National Trust for Scotland Finds Wildcats at Two Sites

Scottish wildcats have been spotted at two National Trust for Scotland sites in Aberdeenshire in recent months:
http://www.scottishwildcataction.org/latest-news/2017/january/news-national-trust-for-scotland-finds-cats-at-two-sites/

Videos of the sightings and images of the Leith Hall cat are available for download at:
https://www.flickr.com/gp/133918740@N04/5NB238

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A Scottish Wildcat Hunting

The video below is very short and the quality not that good but I still found it a fascinating watch.  The video was published by the Highland Tiger web site.

Scottish Wildcat Project Highland Tiger

A beautiful video from Highland Tiger.  The video mentions there are fewer than 400 Scottish wildcats remaining, however, the Scottish Wildcat Association reports there may only be 35-100 true wildcats left.

Action Alert: Stop the Painful Slaughter of Deer in Scotland

According to a Care2 petition,  Scottish Natural Heritage is allowing amateur hunters to take part in deer culls with the result that a number of deer are injured, rather than killed, and left to die a slow, painful death; in addition, many fawns are being left orphaned because the amateur hunters have shot their mothers.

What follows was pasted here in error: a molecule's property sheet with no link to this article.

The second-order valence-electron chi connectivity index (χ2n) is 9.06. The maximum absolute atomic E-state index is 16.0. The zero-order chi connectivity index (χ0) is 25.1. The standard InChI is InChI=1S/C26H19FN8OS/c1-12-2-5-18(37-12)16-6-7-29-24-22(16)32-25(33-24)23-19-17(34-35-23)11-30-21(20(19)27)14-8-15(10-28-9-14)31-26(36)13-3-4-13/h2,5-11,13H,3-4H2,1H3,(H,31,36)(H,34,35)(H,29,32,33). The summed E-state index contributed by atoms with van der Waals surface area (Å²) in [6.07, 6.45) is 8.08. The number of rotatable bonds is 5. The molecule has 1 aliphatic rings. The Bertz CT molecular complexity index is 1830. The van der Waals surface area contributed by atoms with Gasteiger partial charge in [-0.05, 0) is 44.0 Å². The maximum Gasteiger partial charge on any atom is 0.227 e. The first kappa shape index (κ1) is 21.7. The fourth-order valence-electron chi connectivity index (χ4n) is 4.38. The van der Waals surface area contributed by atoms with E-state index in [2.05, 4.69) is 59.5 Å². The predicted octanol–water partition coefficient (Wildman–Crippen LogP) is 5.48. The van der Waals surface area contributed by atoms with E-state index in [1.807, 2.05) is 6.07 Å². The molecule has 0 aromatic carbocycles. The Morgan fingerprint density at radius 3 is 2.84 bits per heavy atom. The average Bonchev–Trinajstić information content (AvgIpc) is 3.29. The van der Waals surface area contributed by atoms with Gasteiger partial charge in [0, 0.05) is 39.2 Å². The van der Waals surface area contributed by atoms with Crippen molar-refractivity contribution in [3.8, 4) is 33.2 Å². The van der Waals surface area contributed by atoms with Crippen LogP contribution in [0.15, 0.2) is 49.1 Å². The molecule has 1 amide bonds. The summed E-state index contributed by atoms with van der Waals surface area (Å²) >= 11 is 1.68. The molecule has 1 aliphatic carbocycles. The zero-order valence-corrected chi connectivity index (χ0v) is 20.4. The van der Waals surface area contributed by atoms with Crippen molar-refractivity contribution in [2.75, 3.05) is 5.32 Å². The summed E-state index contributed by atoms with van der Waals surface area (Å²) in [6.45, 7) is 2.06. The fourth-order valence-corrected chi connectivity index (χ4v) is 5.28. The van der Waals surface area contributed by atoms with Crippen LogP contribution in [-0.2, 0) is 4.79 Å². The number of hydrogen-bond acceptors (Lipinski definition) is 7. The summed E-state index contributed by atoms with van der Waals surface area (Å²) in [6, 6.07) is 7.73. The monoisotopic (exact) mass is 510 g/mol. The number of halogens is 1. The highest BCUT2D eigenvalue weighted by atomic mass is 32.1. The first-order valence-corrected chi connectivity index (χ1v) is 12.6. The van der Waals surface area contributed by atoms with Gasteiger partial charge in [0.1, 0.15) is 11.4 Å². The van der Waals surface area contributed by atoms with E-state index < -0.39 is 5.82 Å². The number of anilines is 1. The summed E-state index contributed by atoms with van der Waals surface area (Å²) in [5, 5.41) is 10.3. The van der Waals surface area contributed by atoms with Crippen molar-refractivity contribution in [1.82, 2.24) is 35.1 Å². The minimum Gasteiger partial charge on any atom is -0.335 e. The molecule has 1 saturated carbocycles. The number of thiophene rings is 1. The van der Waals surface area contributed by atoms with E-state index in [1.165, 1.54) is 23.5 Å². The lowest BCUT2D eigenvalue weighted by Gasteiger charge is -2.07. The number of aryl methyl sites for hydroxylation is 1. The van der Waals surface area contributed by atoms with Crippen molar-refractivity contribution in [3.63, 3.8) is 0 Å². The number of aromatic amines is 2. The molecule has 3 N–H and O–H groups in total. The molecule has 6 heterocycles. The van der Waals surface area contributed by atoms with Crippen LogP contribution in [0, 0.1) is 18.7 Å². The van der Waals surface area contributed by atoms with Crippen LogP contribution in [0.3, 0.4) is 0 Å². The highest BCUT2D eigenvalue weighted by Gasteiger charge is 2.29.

Regardless of your opinion about the culling of deer (as this is an “action alert”, I will not go into my views on the topic in this posting), the animal welfare issue created by the amateur hunters should not be ignored, therefore, please sign the petition telling Scottish Natural Heritage not to allow such hunters to cull deer.  Thank you.

Golden Eagles’ Scottish Breeding Sites

The Scotsman reports that despite objections from wind farm developers, Scottish breeding sites for golden eagles are to be given special protection.

Golden Eagle

Whilst I am a supporter of renewable energy, I also believe we must not loose sight of other issues – in this case, the welfare of golden eagles. Thankfully,  the Scottish Government has granted special protection status for the golden eagle at six sites covering more than 350,000 hectares.  The move will add some 80 additional breeding territories into the current network of eight sites in northern and western Scotland.